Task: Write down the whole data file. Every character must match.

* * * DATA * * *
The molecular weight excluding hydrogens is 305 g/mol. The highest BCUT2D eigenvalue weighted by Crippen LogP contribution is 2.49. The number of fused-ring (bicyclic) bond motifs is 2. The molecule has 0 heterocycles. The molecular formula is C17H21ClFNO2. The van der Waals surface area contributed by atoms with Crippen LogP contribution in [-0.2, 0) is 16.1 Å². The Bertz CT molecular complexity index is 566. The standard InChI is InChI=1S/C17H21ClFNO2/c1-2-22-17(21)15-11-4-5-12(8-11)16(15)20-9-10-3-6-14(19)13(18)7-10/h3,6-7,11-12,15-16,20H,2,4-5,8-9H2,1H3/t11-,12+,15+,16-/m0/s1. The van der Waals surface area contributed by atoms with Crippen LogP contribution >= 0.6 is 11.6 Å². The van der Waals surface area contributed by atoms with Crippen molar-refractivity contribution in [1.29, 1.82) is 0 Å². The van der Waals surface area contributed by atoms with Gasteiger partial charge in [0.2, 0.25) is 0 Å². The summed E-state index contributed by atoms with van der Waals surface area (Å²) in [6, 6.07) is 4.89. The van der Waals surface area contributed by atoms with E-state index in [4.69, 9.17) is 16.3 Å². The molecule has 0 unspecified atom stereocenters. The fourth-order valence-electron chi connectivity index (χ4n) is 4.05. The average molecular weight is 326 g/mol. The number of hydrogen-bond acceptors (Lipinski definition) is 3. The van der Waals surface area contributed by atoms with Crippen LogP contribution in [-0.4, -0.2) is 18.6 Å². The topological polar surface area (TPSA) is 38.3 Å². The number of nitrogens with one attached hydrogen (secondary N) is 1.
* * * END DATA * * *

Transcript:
The molecular weight excluding hydrogens is 305 g/mol. The highest BCUT2D eigenvalue weighted by Crippen LogP contribution is 2.49. The number of fused-ring (bicyclic) bond motifs is 2. The molecule has 0 heterocycles. The molecular formula is C17H21ClFNO2. The van der Waals surface area contributed by atoms with Crippen LogP contribution in [-0.2, 0) is 16.1 Å². The Bertz CT molecular complexity index is 566. The standard InChI is InChI=1S/C17H21ClFNO2/c1-2-22-17(21)15-11-4-5-12(8-11)16(15)20-9-10-3-6-14(19)13(18)7-10/h3,6-7,11-12,15-16,20H,2,4-5,8-9H2,1H3/t11-,12+,15+,16-/m0/s1. The van der Waals surface area contributed by atoms with Crippen LogP contribution >= 0.6 is 11.6 Å². The van der Waals surface area contributed by atoms with Crippen molar-refractivity contribution in [1.29, 1.82) is 0 Å². The van der Waals surface area contributed by atoms with Gasteiger partial charge in [0.2, 0.25) is 0 Å². The summed E-state index contributed by atoms with van der Waals surface area (Å²) in [6, 6.07) is 4.89. The van der Waals surface area contributed by atoms with E-state index in [4.69, 9.17) is 16.3 Å². The molecule has 0 unspecified atom stereocenters. The fourth-order valence-electron chi connectivity index (χ4n) is 4.05. The average molecular weight is 326 g/mol. The number of hydrogen-bond acceptors (Lipinski definition) is 3. The van der Waals surface area contributed by atoms with Crippen LogP contribution in [-0.4, -0.2) is 18.6 Å². The topological polar surface area (TPSA) is 38.3 Å². The number of nitrogens with one attached hydrogen (secondary N) is 1.